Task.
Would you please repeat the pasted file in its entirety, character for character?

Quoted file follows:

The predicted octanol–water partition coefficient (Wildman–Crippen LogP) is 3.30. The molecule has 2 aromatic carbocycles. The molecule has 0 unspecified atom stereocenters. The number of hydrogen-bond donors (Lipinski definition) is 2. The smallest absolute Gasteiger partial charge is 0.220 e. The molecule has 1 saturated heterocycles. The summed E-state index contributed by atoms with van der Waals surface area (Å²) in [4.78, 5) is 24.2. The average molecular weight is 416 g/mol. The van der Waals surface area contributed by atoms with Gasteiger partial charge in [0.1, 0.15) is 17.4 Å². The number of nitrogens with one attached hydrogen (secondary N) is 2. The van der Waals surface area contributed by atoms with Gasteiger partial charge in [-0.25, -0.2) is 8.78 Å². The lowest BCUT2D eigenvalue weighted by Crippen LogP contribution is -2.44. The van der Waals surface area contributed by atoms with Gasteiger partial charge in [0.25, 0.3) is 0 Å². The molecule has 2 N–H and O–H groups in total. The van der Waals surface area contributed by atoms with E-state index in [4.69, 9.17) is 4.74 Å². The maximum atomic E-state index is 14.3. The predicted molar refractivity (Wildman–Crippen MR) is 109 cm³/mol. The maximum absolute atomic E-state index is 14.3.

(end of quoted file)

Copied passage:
The predicted octanol–water partition coefficient (Wildman–Crippen LogP) is 3.30. The molecule has 2 aromatic carbocycles. The molecule has 0 unspecified atom stereocenters. The number of hydrogen-bond donors (Lipinski definition) is 2. The smallest absolute Gasteiger partial charge is 0.220 e. The molecule has 1 saturated heterocycles. The summed E-state index contributed by atoms with van der Waals surface area (Å²) in [4.78, 5) is 24.2. The average molecular weight is 416 g/mol. The van der Waals surface area contributed by atoms with Gasteiger partial charge in [0.1, 0.15) is 17.4 Å². The number of nitrogens with one attached hydrogen (secondary N) is 2. The van der Waals surface area contributed by atoms with Gasteiger partial charge in [-0.25, -0.2) is 8.78 Å². The lowest BCUT2D eigenvalue weighted by Crippen LogP contribution is -2.44. The van der Waals surface area contributed by atoms with Gasteiger partial charge in [0.25, 0.3) is 0 Å². The molecule has 2 N–H and O–H groups in total. The van der Waals surface area contributed by atoms with E-state index in [4.69, 9.17) is 4.74 Å². The maximum atomic E-state index is 14.3. The predicted molar refractivity (Wildman–Crippen MR) is 109 cm³/mol. The maximum absolute atomic E-state index is 14.3.